I have been well aware of Iron Maiden's existence, and their status as "Metal Gods", for a long time. I don't know why it took me so long to delve into their catalog and actually give them a serious listen, but now that I have, I understand the hype. Although Iron Maiden were clearly influenced by Black Sabbath (and doesn't everything Metal trace back to Sabbath at some point?), they are nearly as influential in their own right. Listening to this album you hear the blueprint for everything from Queensryche to early Pantera. With these vocals as a base, Bruce Dickenson became the most influential hard rock singer since Robert Plant. That's all well and good, of course, but the question is: Does this album, complete with the cartoonish cover art and seemingly clichéd song titles, still hold up as a relevant piece of music today? Resoundingly, the answer is yes.
This is Heavy Metal before the genre had all of the Rock & Roll stripped from it. "The Prisoner" could almost be a Van Halen song, for instance. Because it has those roots, the album is refreshingly soulful and full of rich textures. Not to worry, though, it's plenty fast and heavy. It's just not sludgy and mechanical like a lot of more contemporary metal. The most striking thing about the album is how dramatic and exciting rock and metal music used to be. Nowadays, even the best bands of these genres (Tool, Radiohead) seem to be incapable of the sheer intoxicating fervor of Iron Maiden. That's not to mention how bland and uninspired the less talented bands sound by comparison (Puddle of Mudd, Lincoln Park). Take the chorus of "Invaders", for example. This is a very daring and unconventional approach to the chorus of the album's opening track, and it proves to be a successful gambit. That track crawls under your skin and sticks with you longer than the written-to-be-catchy chorus of the album's big hit, "Run for the Hills". Said hit is also a stellar track, however, as is the haunting "Children of the Damned".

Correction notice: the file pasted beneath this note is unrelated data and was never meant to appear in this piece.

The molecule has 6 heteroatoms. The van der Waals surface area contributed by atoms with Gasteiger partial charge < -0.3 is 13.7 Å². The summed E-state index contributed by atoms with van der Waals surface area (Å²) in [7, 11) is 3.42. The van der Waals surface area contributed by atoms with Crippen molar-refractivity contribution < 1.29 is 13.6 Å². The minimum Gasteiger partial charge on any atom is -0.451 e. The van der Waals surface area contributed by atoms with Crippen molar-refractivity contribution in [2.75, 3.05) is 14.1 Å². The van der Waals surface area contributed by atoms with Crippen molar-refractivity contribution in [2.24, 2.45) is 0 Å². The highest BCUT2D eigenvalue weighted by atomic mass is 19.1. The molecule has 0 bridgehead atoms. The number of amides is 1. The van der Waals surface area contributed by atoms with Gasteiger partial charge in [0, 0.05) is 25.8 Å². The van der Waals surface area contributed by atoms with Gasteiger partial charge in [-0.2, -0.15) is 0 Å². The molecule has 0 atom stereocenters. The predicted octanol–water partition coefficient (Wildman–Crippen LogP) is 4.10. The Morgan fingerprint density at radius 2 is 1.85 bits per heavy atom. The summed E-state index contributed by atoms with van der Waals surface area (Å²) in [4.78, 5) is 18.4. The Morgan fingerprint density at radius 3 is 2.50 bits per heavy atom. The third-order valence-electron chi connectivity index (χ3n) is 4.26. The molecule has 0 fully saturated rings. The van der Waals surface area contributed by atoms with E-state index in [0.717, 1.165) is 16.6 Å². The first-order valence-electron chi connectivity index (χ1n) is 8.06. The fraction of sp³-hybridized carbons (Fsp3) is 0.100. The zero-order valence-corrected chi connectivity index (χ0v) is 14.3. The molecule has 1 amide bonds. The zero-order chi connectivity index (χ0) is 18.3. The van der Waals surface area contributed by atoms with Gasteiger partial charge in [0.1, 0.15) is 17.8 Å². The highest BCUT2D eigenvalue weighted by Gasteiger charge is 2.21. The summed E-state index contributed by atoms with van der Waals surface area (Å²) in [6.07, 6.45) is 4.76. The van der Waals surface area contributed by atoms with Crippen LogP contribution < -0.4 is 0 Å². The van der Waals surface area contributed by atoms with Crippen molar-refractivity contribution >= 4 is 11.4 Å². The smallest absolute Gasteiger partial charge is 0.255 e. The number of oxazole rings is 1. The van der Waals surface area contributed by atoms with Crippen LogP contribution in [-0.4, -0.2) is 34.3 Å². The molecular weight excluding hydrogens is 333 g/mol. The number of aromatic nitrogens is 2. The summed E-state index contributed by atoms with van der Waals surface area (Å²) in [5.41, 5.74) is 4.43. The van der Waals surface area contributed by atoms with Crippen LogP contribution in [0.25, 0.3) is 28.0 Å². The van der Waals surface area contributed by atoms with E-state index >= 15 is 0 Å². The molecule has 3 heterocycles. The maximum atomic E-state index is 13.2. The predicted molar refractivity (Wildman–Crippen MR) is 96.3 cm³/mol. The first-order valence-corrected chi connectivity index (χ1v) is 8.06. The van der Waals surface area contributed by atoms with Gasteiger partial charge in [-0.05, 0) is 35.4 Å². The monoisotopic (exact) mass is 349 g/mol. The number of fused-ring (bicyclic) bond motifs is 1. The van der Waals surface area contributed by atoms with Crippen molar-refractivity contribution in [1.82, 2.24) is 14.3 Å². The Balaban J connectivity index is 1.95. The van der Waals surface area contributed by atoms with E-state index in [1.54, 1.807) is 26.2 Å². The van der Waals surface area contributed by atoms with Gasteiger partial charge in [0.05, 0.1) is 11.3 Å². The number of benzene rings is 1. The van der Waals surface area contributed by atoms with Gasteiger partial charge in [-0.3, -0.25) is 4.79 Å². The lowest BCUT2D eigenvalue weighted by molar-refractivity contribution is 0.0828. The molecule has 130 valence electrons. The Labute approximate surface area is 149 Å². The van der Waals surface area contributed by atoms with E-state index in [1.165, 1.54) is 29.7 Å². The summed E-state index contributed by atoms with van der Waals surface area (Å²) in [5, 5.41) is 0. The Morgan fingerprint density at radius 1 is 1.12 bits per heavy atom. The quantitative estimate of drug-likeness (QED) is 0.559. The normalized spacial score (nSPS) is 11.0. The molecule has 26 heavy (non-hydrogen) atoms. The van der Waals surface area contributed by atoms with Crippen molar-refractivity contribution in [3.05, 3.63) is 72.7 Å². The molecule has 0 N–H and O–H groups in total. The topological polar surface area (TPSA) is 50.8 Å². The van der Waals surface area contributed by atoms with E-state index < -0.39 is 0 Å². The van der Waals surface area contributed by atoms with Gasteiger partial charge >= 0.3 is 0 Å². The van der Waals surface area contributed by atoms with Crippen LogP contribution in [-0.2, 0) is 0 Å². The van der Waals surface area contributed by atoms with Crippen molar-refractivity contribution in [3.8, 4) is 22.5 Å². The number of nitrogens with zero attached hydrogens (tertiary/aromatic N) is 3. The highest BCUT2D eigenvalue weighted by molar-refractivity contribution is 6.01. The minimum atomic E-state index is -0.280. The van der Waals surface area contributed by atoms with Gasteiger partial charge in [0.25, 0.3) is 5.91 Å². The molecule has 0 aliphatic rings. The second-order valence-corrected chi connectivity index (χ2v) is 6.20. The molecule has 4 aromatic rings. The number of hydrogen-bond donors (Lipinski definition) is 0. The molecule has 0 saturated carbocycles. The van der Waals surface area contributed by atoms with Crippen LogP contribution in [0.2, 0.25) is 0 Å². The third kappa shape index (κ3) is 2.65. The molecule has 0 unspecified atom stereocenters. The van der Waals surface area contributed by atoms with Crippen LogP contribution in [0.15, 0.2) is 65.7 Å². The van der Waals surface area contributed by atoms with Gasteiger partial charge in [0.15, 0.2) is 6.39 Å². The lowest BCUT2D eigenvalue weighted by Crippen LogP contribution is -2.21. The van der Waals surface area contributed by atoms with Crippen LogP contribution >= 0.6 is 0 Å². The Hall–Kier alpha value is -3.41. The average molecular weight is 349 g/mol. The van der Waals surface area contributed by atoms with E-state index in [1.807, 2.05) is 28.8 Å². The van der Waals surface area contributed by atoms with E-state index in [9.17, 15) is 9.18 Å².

The album's momentum does lull at one point... for all of a song and a half. "Gangland" and the first half of "Total Eclipse" aren't as thrilling as the surrounding material, but Maiden quickly gets back on track with Adrian Smith's dive-bombing guitar run in the middle of the latter song, and they certainly make up for the brief lapse with the epic, album-closing "Hallowed Be Thy Name".
Not to put too fine a point on it, but Number of the Beast rules. If you think that Iron Maiden is hokey, dated or "Satanic", and you haven't actually taken to time to listen to their work, then you are doing yourself a great disservice. Don't confuse this classic with the throwaway nostalgia that was released by scores of imitators just a few years later. Intricate, pounding, powerful and creative - if those are words that describe good music to you, then look no further than Number of the Beast.